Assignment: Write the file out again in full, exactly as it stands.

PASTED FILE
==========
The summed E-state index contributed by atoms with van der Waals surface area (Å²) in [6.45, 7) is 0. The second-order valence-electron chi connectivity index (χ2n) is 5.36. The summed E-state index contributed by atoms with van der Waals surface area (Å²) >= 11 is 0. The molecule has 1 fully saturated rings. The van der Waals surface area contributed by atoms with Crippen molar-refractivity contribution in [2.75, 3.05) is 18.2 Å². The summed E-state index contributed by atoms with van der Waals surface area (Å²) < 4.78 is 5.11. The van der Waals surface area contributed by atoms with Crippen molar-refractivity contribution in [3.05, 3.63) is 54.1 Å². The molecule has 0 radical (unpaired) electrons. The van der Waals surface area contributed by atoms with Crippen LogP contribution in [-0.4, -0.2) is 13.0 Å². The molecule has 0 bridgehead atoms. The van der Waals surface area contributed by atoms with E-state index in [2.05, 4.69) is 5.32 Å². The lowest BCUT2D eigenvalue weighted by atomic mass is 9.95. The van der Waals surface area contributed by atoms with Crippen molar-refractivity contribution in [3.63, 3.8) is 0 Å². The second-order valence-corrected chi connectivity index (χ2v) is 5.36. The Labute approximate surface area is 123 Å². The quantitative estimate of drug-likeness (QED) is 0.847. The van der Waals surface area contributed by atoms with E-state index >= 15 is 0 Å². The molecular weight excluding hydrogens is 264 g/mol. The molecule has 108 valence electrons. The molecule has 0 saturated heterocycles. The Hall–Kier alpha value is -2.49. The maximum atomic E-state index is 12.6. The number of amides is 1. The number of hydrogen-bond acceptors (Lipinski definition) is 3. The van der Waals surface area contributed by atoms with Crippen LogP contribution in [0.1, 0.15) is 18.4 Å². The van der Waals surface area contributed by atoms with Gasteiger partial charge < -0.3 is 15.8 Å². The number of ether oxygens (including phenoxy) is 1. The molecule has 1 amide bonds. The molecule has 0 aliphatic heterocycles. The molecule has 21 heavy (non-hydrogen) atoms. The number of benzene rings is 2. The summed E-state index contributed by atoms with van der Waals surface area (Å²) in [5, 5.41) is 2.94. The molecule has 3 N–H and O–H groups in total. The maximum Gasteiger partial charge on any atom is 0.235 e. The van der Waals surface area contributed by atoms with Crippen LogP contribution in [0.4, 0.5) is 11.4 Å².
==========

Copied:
The summed E-state index contributed by atoms with van der Waals surface area (Å²) in [6.45, 7) is 0. The second-order valence-electron chi connectivity index (χ2n) is 5.36. The summed E-state index contributed by atoms with van der Waals surface area (Å²) >= 11 is 0. The molecule has 1 fully saturated rings. The van der Waals surface area contributed by atoms with Crippen molar-refractivity contribution in [2.75, 3.05) is 18.2 Å². The summed E-state index contributed by atoms with van der Waals surface area (Å²) < 4.78 is 5.11. The van der Waals surface area contributed by atoms with Crippen molar-refractivity contribution in [3.05, 3.63) is 54.1 Å². The molecule has 0 radical (unpaired) electrons. The van der Waals surface area contributed by atoms with Crippen LogP contribution in [-0.4, -0.2) is 13.0 Å². The molecule has 0 bridgehead atoms. The van der Waals surface area contributed by atoms with E-state index in [2.05, 4.69) is 5.32 Å². The lowest BCUT2D eigenvalue weighted by atomic mass is 9.95. The van der Waals surface area contributed by atoms with Crippen molar-refractivity contribution in [3.63, 3.8) is 0 Å². The second-order valence-corrected chi connectivity index (χ2v) is 5.36. The Labute approximate surface area is 123 Å². The quantitative estimate of drug-likeness (QED) is 0.847. The van der Waals surface area contributed by atoms with E-state index >= 15 is 0 Å². The molecular weight excluding hydrogens is 264 g/mol. The molecule has 108 valence electrons. The molecule has 0 saturated heterocycles. The Hall–Kier alpha value is -2.49. The maximum atomic E-state index is 12.6. The number of amides is 1. The number of hydrogen-bond acceptors (Lipinski definition) is 3. The van der Waals surface area contributed by atoms with Crippen LogP contribution in [0.1, 0.15) is 18.4 Å². The van der Waals surface area contributed by atoms with Gasteiger partial charge < -0.3 is 15.8 Å². The number of ether oxygens (including phenoxy) is 1. The molecule has 1 amide bonds. The molecule has 0 aliphatic heterocycles. The molecule has 21 heavy (non-hydrogen) atoms. The number of benzene rings is 2. The summed E-state index contributed by atoms with van der Waals surface area (Å²) in [5, 5.41) is 2.94. The molecule has 3 N–H and O–H groups in total. The maximum Gasteiger partial charge on any atom is 0.235 e. The van der Waals surface area contributed by atoms with Crippen LogP contribution in [0.4, 0.5) is 11.4 Å².